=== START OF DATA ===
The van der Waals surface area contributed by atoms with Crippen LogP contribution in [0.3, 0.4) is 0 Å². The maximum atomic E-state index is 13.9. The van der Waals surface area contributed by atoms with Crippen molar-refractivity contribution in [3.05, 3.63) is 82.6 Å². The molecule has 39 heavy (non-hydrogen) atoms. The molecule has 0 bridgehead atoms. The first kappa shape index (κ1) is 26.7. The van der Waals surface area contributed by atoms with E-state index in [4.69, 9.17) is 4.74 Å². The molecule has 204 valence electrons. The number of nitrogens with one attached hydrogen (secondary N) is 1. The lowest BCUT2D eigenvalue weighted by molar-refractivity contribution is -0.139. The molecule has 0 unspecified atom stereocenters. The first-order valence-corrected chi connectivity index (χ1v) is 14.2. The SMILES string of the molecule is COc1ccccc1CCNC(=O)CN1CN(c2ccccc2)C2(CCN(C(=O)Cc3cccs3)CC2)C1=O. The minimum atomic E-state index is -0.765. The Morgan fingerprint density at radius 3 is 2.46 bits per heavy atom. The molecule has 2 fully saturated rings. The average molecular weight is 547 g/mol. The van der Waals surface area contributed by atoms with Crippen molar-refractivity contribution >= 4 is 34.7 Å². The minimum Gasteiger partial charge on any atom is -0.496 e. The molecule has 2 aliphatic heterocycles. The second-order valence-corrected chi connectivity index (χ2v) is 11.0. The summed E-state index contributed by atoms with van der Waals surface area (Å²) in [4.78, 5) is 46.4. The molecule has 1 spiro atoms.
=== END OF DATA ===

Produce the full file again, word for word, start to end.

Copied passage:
The van der Waals surface area contributed by atoms with Crippen LogP contribution in [0.3, 0.4) is 0 Å². The maximum atomic E-state index is 13.9. The van der Waals surface area contributed by atoms with Crippen molar-refractivity contribution in [3.05, 3.63) is 82.6 Å². The molecule has 39 heavy (non-hydrogen) atoms. The molecule has 0 bridgehead atoms. The first kappa shape index (κ1) is 26.7. The van der Waals surface area contributed by atoms with E-state index in [4.69, 9.17) is 4.74 Å². The molecule has 204 valence electrons. The number of nitrogens with one attached hydrogen (secondary N) is 1. The lowest BCUT2D eigenvalue weighted by molar-refractivity contribution is -0.139. The molecule has 0 unspecified atom stereocenters. The first-order valence-corrected chi connectivity index (χ1v) is 14.2. The SMILES string of the molecule is COc1ccccc1CCNC(=O)CN1CN(c2ccccc2)C2(CCN(C(=O)Cc3cccs3)CC2)C1=O. The minimum atomic E-state index is -0.765. The Morgan fingerprint density at radius 3 is 2.46 bits per heavy atom. The molecule has 2 fully saturated rings. The average molecular weight is 547 g/mol. The van der Waals surface area contributed by atoms with Crippen molar-refractivity contribution >= 4 is 34.7 Å². The minimum Gasteiger partial charge on any atom is -0.496 e. The molecule has 2 aliphatic heterocycles. The second-order valence-corrected chi connectivity index (χ2v) is 11.0. The summed E-state index contributed by atoms with van der Waals surface area (Å²) in [4.78, 5) is 46.4. The molecule has 1 spiro atoms.